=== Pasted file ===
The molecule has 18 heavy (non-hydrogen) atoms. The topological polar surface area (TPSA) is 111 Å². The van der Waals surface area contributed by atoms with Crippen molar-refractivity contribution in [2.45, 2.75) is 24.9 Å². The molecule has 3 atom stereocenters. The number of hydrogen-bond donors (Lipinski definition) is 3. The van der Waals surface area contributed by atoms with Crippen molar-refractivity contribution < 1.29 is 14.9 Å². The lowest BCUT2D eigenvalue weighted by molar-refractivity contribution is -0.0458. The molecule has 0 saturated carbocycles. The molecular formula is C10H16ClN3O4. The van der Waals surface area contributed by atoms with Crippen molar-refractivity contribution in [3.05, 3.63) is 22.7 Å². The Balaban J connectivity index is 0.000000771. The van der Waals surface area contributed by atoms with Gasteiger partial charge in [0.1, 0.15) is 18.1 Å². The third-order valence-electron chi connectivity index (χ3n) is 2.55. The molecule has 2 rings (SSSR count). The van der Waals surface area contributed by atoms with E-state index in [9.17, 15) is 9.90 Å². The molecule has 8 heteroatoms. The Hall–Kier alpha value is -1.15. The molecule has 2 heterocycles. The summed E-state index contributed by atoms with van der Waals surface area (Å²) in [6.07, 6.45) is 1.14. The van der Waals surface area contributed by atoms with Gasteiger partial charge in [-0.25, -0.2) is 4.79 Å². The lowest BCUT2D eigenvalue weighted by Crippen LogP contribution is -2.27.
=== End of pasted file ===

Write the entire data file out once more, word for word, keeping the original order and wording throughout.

The molecule has 18 heavy (non-hydrogen) atoms. The topological polar surface area (TPSA) is 111 Å². The van der Waals surface area contributed by atoms with Crippen molar-refractivity contribution in [2.45, 2.75) is 24.9 Å². The molecule has 3 atom stereocenters. The number of hydrogen-bond donors (Lipinski definition) is 3. The van der Waals surface area contributed by atoms with Crippen molar-refractivity contribution < 1.29 is 14.9 Å². The lowest BCUT2D eigenvalue weighted by molar-refractivity contribution is -0.0458. The molecule has 0 saturated carbocycles. The molecular formula is C10H16ClN3O4. The van der Waals surface area contributed by atoms with Crippen molar-refractivity contribution in [3.05, 3.63) is 22.7 Å². The Balaban J connectivity index is 0.000000771. The van der Waals surface area contributed by atoms with Gasteiger partial charge in [0.1, 0.15) is 18.1 Å². The third-order valence-electron chi connectivity index (χ3n) is 2.55. The molecule has 2 rings (SSSR count). The van der Waals surface area contributed by atoms with E-state index in [9.17, 15) is 9.90 Å². The molecule has 8 heteroatoms. The Hall–Kier alpha value is -1.15. The molecule has 2 heterocycles. The summed E-state index contributed by atoms with van der Waals surface area (Å²) in [6.07, 6.45) is 1.14. The van der Waals surface area contributed by atoms with Gasteiger partial charge in [-0.25, -0.2) is 4.79 Å². The lowest BCUT2D eigenvalue weighted by Crippen LogP contribution is -2.27.